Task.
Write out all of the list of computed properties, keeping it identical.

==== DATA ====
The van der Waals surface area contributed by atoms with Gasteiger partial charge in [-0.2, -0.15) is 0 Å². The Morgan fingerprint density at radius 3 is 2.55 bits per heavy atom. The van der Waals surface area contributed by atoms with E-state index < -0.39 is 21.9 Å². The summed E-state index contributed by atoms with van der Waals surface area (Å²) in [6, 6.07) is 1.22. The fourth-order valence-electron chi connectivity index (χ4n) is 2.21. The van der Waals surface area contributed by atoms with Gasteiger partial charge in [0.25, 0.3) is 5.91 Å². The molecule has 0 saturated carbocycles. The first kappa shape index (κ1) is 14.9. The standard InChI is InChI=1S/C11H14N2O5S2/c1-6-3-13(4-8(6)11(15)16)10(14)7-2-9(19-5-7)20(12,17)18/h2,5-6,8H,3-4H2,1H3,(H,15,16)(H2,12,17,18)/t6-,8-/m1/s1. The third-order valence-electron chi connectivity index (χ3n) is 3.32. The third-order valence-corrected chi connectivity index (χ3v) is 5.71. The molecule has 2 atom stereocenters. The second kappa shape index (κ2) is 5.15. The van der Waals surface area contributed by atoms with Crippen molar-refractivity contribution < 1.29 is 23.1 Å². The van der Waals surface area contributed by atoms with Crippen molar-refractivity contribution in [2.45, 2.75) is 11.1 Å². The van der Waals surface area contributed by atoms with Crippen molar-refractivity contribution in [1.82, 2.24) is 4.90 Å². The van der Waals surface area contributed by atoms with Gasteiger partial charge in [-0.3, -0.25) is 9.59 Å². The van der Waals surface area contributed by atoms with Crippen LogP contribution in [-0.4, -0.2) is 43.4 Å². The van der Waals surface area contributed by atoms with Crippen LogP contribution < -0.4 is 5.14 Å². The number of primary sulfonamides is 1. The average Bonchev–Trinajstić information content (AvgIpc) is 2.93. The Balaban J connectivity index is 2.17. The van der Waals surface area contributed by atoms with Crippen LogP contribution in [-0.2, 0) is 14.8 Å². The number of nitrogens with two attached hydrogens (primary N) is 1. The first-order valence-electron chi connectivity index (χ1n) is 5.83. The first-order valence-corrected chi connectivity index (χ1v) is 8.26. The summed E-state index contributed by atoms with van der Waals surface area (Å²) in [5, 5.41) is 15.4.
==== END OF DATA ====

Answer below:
The van der Waals surface area contributed by atoms with Gasteiger partial charge in [-0.2, -0.15) is 0 Å². The Morgan fingerprint density at radius 3 is 2.55 bits per heavy atom. The van der Waals surface area contributed by atoms with E-state index < -0.39 is 21.9 Å². The summed E-state index contributed by atoms with van der Waals surface area (Å²) in [6, 6.07) is 1.22. The fourth-order valence-electron chi connectivity index (χ4n) is 2.21. The van der Waals surface area contributed by atoms with Gasteiger partial charge in [0.25, 0.3) is 5.91 Å². The molecule has 0 saturated carbocycles. The first kappa shape index (κ1) is 14.9. The standard InChI is InChI=1S/C11H14N2O5S2/c1-6-3-13(4-8(6)11(15)16)10(14)7-2-9(19-5-7)20(12,17)18/h2,5-6,8H,3-4H2,1H3,(H,15,16)(H2,12,17,18)/t6-,8-/m1/s1. The third-order valence-electron chi connectivity index (χ3n) is 3.32. The third-order valence-corrected chi connectivity index (χ3v) is 5.71. The molecule has 2 atom stereocenters. The second kappa shape index (κ2) is 5.15. The van der Waals surface area contributed by atoms with Crippen molar-refractivity contribution < 1.29 is 23.1 Å². The van der Waals surface area contributed by atoms with Crippen molar-refractivity contribution in [2.45, 2.75) is 11.1 Å². The van der Waals surface area contributed by atoms with Crippen molar-refractivity contribution in [1.82, 2.24) is 4.90 Å². The van der Waals surface area contributed by atoms with Gasteiger partial charge in [-0.3, -0.25) is 9.59 Å². The van der Waals surface area contributed by atoms with Crippen LogP contribution in [-0.4, -0.2) is 43.4 Å². The van der Waals surface area contributed by atoms with Crippen LogP contribution < -0.4 is 5.14 Å². The number of primary sulfonamides is 1. The average Bonchev–Trinajstić information content (AvgIpc) is 2.93. The Balaban J connectivity index is 2.17. The van der Waals surface area contributed by atoms with Crippen LogP contribution in [-0.2, 0) is 14.8 Å². The number of nitrogens with two attached hydrogens (primary N) is 1. The first-order valence-electron chi connectivity index (χ1n) is 5.83. The first-order valence-corrected chi connectivity index (χ1v) is 8.26. The summed E-state index contributed by atoms with van der Waals surface area (Å²) in [5, 5.41) is 15.4.